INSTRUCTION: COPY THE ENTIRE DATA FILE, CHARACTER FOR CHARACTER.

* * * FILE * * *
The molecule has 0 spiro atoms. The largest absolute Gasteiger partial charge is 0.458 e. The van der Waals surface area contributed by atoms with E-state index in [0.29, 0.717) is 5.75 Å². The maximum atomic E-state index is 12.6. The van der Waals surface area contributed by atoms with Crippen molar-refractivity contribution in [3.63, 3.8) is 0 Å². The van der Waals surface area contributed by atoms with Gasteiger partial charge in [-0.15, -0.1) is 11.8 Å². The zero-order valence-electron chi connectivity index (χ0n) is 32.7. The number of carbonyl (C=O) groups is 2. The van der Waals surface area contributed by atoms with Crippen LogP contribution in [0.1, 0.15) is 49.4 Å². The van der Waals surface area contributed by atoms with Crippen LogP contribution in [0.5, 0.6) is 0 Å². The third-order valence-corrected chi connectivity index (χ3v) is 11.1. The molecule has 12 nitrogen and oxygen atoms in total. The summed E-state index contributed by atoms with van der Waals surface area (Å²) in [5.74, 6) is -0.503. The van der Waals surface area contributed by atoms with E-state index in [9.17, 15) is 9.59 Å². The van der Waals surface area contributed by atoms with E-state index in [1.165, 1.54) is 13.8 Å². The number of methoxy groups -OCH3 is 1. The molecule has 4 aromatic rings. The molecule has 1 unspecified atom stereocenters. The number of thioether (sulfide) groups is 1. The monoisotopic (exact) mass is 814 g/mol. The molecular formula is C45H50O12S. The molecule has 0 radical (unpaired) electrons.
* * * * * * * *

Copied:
The molecule has 0 spiro atoms. The largest absolute Gasteiger partial charge is 0.458 e. The van der Waals surface area contributed by atoms with E-state index in [0.29, 0.717) is 5.75 Å². The maximum atomic E-state index is 12.6. The van der Waals surface area contributed by atoms with Crippen molar-refractivity contribution in [3.63, 3.8) is 0 Å². The van der Waals surface area contributed by atoms with Gasteiger partial charge in [-0.15, -0.1) is 11.8 Å². The zero-order valence-electron chi connectivity index (χ0n) is 32.7. The number of carbonyl (C=O) groups is 2. The van der Waals surface area contributed by atoms with Crippen LogP contribution in [0.1, 0.15) is 49.4 Å². The van der Waals surface area contributed by atoms with Crippen LogP contribution in [0.5, 0.6) is 0 Å². The third-order valence-corrected chi connectivity index (χ3v) is 11.1. The molecule has 12 nitrogen and oxygen atoms in total. The summed E-state index contributed by atoms with van der Waals surface area (Å²) in [5.74, 6) is -0.503. The van der Waals surface area contributed by atoms with E-state index in [9.17, 15) is 9.59 Å². The van der Waals surface area contributed by atoms with E-state index in [1.165, 1.54) is 13.8 Å². The number of methoxy groups -OCH3 is 1. The molecule has 4 aromatic rings. The molecule has 1 unspecified atom stereocenters. The number of thioether (sulfide) groups is 1. The monoisotopic (exact) mass is 814 g/mol. The molecular formula is C45H50O12S. The molecule has 0 radical (unpaired) electrons.